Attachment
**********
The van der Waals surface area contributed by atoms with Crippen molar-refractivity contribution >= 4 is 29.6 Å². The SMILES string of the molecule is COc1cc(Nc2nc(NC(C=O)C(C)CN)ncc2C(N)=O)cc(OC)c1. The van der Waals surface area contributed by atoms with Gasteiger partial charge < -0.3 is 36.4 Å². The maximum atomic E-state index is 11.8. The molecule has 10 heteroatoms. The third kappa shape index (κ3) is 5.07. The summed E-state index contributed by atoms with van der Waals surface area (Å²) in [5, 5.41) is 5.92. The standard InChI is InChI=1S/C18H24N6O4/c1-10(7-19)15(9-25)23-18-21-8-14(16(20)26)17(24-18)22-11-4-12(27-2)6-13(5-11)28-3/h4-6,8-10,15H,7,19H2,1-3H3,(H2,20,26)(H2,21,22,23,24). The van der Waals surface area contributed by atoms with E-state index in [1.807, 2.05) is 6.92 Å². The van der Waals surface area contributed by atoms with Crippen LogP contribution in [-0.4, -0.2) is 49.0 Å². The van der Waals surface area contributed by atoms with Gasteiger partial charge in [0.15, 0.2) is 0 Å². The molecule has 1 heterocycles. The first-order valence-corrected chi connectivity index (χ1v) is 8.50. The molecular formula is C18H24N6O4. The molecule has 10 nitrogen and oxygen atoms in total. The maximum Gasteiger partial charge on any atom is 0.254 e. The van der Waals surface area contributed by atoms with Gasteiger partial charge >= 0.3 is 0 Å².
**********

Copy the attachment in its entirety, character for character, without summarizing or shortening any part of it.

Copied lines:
The van der Waals surface area contributed by atoms with Crippen molar-refractivity contribution >= 4 is 29.6 Å². The SMILES string of the molecule is COc1cc(Nc2nc(NC(C=O)C(C)CN)ncc2C(N)=O)cc(OC)c1. The van der Waals surface area contributed by atoms with Gasteiger partial charge < -0.3 is 36.4 Å². The maximum atomic E-state index is 11.8. The molecule has 10 heteroatoms. The third kappa shape index (κ3) is 5.07. The summed E-state index contributed by atoms with van der Waals surface area (Å²) in [5, 5.41) is 5.92. The standard InChI is InChI=1S/C18H24N6O4/c1-10(7-19)15(9-25)23-18-21-8-14(16(20)26)17(24-18)22-11-4-12(27-2)6-13(5-11)28-3/h4-6,8-10,15H,7,19H2,1-3H3,(H2,20,26)(H2,21,22,23,24). The van der Waals surface area contributed by atoms with E-state index in [1.807, 2.05) is 6.92 Å². The van der Waals surface area contributed by atoms with Crippen LogP contribution in [-0.4, -0.2) is 49.0 Å². The van der Waals surface area contributed by atoms with Gasteiger partial charge in [0.15, 0.2) is 0 Å². The molecule has 1 heterocycles. The first-order valence-corrected chi connectivity index (χ1v) is 8.50. The molecular formula is C18H24N6O4. The molecule has 10 nitrogen and oxygen atoms in total. The maximum Gasteiger partial charge on any atom is 0.254 e. The van der Waals surface area contributed by atoms with Gasteiger partial charge >= 0.3 is 0 Å².